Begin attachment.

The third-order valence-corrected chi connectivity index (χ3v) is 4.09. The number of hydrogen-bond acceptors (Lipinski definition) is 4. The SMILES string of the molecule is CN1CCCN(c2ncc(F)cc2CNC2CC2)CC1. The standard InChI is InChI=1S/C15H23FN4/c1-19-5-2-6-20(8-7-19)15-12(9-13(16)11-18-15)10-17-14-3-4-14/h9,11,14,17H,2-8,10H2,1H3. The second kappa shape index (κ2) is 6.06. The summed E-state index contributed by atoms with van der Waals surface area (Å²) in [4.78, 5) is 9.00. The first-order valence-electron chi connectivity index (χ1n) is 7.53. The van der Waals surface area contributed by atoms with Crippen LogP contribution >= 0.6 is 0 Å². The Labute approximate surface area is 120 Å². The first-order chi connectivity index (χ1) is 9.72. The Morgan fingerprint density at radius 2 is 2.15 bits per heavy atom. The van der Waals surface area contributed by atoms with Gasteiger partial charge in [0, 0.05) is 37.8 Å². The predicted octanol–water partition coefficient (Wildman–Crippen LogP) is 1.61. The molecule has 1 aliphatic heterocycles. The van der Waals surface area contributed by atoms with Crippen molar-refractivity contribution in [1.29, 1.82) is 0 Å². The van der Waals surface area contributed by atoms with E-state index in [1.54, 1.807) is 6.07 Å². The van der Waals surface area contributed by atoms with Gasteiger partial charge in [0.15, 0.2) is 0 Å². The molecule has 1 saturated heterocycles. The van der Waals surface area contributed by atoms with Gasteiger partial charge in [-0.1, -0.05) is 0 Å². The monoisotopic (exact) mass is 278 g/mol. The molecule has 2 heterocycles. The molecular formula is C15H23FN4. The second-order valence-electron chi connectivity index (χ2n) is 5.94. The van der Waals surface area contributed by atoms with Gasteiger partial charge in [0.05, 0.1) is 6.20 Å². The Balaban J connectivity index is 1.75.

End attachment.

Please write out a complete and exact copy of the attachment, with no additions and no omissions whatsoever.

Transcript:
The third-order valence-corrected chi connectivity index (χ3v) is 4.09. The number of hydrogen-bond acceptors (Lipinski definition) is 4. The SMILES string of the molecule is CN1CCCN(c2ncc(F)cc2CNC2CC2)CC1. The standard InChI is InChI=1S/C15H23FN4/c1-19-5-2-6-20(8-7-19)15-12(9-13(16)11-18-15)10-17-14-3-4-14/h9,11,14,17H,2-8,10H2,1H3. The second kappa shape index (κ2) is 6.06. The summed E-state index contributed by atoms with van der Waals surface area (Å²) in [4.78, 5) is 9.00. The first-order valence-electron chi connectivity index (χ1n) is 7.53. The van der Waals surface area contributed by atoms with Crippen LogP contribution >= 0.6 is 0 Å². The Labute approximate surface area is 120 Å². The first-order chi connectivity index (χ1) is 9.72. The Morgan fingerprint density at radius 2 is 2.15 bits per heavy atom. The van der Waals surface area contributed by atoms with Gasteiger partial charge in [0, 0.05) is 37.8 Å². The predicted octanol–water partition coefficient (Wildman–Crippen LogP) is 1.61. The molecule has 1 aliphatic heterocycles. The van der Waals surface area contributed by atoms with Crippen molar-refractivity contribution in [1.29, 1.82) is 0 Å². The van der Waals surface area contributed by atoms with E-state index in [1.54, 1.807) is 6.07 Å². The van der Waals surface area contributed by atoms with Gasteiger partial charge in [0.15, 0.2) is 0 Å². The molecule has 1 saturated heterocycles. The van der Waals surface area contributed by atoms with Gasteiger partial charge in [-0.1, -0.05) is 0 Å². The monoisotopic (exact) mass is 278 g/mol. The molecule has 2 heterocycles. The molecular formula is C15H23FN4. The second-order valence-electron chi connectivity index (χ2n) is 5.94. The van der Waals surface area contributed by atoms with Gasteiger partial charge in [0.05, 0.1) is 6.20 Å². The Balaban J connectivity index is 1.75.